Every soul must taste death

19 Feb

February 16th, 4:10 p.m.  A young medical student has just finished classes at the Marrakesh Faculte de Medecine.  He and his brother are heading home to the Cinco appartment buildings near my house.  He is 20 years old, and has left his hometown of Safi to pursue his medical studies in Marrakesh, in the only medical school in the south of Morocco.

It’s a very blustery day.  Unseasonably strong winds make it very hard to be outside.  Marrakesh is not built with extreme weather in mind, and that is proven each winter in the brief but intense rainy season, as news of collapsed houses and flash floods make headlines.

The Cinco appartment buildings are a giant monolithic block, not unlike a housing project.   They are 5 storeys high, home to many university students who travel to Marrakesh from nearby cities, like Safi, Eljadida, Beni Mellal, or from other African countries like Mali and Senegal where a Moroccan education is considered more prestigious.

On the rooftop terrace of Cinco, a crude wall, hastily thrown together with cinderblocks and cement, divides one side from the other.  The heavy rains that we’ve gotten for the past two weeks have soaked through the wall.

The young man is hurrying towards the entrance of Cinco, anxious to get out of the wind.  At that very moment, the wall 5 storeys up collapses, and a detached cinderblock falls over the side of the building.  It plummets down, hits an awning of a store, slides off and slams full force into the young man.  His brother who is a few steps behind him, is untouched, but he has witnessed the scene and he is screaming in shock.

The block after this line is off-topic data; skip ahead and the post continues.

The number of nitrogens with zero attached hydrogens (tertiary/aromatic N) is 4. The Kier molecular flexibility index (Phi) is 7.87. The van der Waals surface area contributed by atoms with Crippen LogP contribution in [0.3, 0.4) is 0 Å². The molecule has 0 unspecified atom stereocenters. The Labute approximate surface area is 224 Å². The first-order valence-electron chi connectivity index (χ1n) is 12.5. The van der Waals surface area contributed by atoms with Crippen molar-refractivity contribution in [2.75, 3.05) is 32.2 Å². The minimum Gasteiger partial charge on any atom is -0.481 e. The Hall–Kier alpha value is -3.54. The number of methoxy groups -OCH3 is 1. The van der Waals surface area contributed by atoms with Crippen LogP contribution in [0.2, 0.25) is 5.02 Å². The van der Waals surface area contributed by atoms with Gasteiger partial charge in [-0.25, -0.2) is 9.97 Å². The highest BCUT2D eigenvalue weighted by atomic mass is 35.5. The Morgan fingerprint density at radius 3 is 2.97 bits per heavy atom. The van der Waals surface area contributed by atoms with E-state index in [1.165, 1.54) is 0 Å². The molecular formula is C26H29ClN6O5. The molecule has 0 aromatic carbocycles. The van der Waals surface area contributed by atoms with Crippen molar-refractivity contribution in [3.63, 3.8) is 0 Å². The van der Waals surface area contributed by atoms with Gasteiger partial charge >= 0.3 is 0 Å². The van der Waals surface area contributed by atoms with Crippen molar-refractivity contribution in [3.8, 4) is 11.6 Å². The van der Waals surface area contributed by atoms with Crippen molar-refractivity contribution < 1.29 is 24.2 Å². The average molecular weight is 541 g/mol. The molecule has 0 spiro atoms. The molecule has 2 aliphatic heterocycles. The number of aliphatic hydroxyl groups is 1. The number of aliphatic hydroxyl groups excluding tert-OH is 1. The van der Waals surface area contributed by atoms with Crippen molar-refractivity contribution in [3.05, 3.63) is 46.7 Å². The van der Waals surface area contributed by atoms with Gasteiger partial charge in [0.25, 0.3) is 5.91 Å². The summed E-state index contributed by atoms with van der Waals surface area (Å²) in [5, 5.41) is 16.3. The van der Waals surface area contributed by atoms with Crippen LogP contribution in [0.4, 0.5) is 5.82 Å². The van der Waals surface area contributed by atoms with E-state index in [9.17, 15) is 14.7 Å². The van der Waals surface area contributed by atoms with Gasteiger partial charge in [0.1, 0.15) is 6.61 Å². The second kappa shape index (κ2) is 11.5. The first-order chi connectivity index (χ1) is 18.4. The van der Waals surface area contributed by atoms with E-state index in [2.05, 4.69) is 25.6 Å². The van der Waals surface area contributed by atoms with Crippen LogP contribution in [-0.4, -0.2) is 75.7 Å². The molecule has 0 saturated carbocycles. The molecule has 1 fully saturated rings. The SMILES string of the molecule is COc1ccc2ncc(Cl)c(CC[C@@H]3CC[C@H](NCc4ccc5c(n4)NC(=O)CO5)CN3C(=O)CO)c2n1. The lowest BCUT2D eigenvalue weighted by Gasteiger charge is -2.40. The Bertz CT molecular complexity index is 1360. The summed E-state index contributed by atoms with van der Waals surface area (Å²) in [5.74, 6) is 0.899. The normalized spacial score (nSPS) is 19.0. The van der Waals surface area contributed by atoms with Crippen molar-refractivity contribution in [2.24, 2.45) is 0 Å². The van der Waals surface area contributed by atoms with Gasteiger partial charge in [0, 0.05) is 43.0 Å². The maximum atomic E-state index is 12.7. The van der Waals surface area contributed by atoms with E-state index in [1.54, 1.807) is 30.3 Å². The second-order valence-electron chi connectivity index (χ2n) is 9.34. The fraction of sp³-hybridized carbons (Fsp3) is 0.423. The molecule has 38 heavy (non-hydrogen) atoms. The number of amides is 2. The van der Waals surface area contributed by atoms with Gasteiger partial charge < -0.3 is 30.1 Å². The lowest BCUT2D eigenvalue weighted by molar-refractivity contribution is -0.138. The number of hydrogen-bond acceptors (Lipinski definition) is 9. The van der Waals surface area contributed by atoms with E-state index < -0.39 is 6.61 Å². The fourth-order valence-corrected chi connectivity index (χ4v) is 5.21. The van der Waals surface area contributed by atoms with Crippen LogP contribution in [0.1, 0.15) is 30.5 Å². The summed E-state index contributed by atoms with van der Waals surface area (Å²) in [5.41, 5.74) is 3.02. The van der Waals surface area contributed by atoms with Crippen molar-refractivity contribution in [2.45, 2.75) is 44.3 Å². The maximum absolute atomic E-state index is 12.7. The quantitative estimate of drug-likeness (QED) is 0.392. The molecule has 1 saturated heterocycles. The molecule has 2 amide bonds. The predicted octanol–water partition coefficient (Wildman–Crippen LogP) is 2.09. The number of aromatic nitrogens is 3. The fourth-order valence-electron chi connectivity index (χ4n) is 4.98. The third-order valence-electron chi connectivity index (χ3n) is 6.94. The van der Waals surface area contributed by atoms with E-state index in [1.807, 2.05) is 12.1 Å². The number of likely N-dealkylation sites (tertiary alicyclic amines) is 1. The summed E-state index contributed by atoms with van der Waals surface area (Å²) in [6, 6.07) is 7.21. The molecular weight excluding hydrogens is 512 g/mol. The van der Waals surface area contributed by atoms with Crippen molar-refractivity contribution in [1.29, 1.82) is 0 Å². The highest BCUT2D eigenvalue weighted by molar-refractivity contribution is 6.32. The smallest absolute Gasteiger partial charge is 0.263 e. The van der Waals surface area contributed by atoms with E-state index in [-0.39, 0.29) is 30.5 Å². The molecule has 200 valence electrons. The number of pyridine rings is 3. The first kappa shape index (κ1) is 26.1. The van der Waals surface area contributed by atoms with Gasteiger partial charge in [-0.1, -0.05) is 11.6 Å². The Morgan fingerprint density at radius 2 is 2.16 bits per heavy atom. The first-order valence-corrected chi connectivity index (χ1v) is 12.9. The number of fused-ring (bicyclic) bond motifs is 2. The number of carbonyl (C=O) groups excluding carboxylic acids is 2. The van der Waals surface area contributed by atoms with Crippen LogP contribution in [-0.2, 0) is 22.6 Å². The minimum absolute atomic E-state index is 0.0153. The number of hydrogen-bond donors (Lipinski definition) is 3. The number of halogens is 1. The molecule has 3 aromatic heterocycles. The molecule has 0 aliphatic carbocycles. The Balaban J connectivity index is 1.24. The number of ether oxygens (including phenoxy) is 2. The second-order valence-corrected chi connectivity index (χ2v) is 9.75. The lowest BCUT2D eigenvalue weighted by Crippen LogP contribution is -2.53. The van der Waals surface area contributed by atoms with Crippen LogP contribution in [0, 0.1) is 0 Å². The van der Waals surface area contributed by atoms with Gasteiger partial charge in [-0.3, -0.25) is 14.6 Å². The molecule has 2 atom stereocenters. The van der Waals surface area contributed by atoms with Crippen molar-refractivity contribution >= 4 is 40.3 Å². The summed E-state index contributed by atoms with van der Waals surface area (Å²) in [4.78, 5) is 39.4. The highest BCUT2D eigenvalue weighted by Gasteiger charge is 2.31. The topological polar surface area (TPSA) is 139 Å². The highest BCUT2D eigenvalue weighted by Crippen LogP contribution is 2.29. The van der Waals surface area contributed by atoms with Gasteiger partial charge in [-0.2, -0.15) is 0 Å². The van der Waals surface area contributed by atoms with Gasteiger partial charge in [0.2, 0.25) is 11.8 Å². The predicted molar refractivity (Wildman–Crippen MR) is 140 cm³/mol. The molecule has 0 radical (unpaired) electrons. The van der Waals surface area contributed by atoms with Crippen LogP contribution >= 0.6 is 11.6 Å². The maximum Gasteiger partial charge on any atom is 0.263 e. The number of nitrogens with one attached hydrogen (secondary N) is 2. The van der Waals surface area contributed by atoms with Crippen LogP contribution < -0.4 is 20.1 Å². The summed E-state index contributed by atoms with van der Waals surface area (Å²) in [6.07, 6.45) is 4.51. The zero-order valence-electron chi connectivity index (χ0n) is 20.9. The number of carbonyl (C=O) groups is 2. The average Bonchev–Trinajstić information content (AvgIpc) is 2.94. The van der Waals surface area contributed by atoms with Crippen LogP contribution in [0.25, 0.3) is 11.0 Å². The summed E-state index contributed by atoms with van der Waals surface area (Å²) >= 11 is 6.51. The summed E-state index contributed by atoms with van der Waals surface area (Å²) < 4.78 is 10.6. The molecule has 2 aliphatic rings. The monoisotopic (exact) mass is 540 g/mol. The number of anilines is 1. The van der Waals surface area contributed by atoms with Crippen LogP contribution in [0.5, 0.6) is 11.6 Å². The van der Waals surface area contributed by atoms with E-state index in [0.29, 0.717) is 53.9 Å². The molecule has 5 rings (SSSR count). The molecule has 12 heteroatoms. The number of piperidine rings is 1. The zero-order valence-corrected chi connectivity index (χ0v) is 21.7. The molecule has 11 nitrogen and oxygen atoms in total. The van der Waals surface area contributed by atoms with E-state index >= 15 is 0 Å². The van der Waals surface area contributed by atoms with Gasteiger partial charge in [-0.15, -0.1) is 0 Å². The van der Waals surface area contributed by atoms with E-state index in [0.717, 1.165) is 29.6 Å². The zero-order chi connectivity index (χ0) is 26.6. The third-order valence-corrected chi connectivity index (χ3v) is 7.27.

As the medics load the young man into the ambulance, those gathered catch glimpses of him…his skull, bloodied and bashed…his eyelashes fluttering.  And when they wheel him into the emergency room of Hopital Civil, he breathes his last breath.

He is dead.

This post is for him, not to question why and what if, although those questions are inevitable and do deserve consideration.  But to stop, to offer a prayer for his soul.  To remember and honor, to mark his passing in some way.  Although it was his fate to die at that moment in that way, it’s shocking and disturbing, sad and heartbreaking.  I cannot imagine how that boy’s mother felt when she was told the news, that her young son had died, far from home, in such a random accident.   What a huge gap he will leave in her life.

Death is so close to life, just a breath away.  Moroccan graves are inscribed with this verse : Every soul must taste death.

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One Response to “Every soul must taste death”

  1. Laura February 24, 2010 at 3:53 pm #

    Ah. As a mother, I gasp reading this – wanting to hold my own son just a bit closer. Prayers for his soul, for his traumatized brother and of course, for the boys mother.

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